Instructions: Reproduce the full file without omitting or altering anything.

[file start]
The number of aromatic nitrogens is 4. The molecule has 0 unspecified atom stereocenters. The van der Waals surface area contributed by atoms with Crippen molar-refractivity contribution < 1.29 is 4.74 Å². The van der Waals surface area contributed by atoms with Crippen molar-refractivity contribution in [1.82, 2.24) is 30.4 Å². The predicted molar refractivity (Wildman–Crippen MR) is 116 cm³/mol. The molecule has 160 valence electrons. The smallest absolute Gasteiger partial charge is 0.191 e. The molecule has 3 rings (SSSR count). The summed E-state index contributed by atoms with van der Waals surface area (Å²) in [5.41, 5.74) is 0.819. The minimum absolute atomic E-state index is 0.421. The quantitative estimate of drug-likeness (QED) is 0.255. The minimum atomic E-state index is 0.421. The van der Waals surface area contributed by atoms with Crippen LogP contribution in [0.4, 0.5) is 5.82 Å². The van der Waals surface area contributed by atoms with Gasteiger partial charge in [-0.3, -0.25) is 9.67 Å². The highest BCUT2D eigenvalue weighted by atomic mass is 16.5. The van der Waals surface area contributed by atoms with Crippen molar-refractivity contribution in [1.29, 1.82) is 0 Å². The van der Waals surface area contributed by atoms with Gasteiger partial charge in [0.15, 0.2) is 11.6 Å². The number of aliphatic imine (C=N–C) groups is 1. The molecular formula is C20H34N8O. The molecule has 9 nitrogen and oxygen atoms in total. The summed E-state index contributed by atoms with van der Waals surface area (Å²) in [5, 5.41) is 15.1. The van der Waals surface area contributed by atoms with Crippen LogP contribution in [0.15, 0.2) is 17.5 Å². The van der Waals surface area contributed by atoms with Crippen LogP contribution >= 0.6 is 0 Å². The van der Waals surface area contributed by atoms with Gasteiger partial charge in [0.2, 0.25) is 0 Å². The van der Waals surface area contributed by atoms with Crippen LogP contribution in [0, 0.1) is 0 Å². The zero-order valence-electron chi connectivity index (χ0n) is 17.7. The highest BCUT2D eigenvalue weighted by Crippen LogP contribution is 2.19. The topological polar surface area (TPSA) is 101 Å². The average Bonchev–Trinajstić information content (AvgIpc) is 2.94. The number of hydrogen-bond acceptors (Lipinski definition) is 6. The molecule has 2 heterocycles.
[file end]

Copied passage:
The number of aromatic nitrogens is 4. The molecule has 0 unspecified atom stereocenters. The van der Waals surface area contributed by atoms with Crippen molar-refractivity contribution < 1.29 is 4.74 Å². The van der Waals surface area contributed by atoms with Crippen molar-refractivity contribution in [1.82, 2.24) is 30.4 Å². The predicted molar refractivity (Wildman–Crippen MR) is 116 cm³/mol. The molecule has 160 valence electrons. The smallest absolute Gasteiger partial charge is 0.191 e. The molecule has 3 rings (SSSR count). The summed E-state index contributed by atoms with van der Waals surface area (Å²) in [5.41, 5.74) is 0.819. The minimum absolute atomic E-state index is 0.421. The quantitative estimate of drug-likeness (QED) is 0.255. The minimum atomic E-state index is 0.421. The van der Waals surface area contributed by atoms with Crippen LogP contribution in [0.4, 0.5) is 5.82 Å². The van der Waals surface area contributed by atoms with Gasteiger partial charge in [-0.3, -0.25) is 9.67 Å². The highest BCUT2D eigenvalue weighted by atomic mass is 16.5. The van der Waals surface area contributed by atoms with Crippen molar-refractivity contribution in [1.29, 1.82) is 0 Å². The van der Waals surface area contributed by atoms with Gasteiger partial charge in [0.15, 0.2) is 11.6 Å². The number of aliphatic imine (C=N–C) groups is 1. The molecular formula is C20H34N8O. The molecule has 9 nitrogen and oxygen atoms in total. The summed E-state index contributed by atoms with van der Waals surface area (Å²) in [5, 5.41) is 15.1. The van der Waals surface area contributed by atoms with Crippen LogP contribution in [0.15, 0.2) is 17.5 Å². The van der Waals surface area contributed by atoms with Crippen LogP contribution >= 0.6 is 0 Å². The van der Waals surface area contributed by atoms with Gasteiger partial charge in [0.2, 0.25) is 0 Å². The van der Waals surface area contributed by atoms with Crippen LogP contribution in [0, 0.1) is 0 Å². The zero-order valence-electron chi connectivity index (χ0n) is 17.7. The highest BCUT2D eigenvalue weighted by Crippen LogP contribution is 2.19. The topological polar surface area (TPSA) is 101 Å². The average Bonchev–Trinajstić information content (AvgIpc) is 2.94. The number of hydrogen-bond acceptors (Lipinski definition) is 6. The molecule has 2 heterocycles.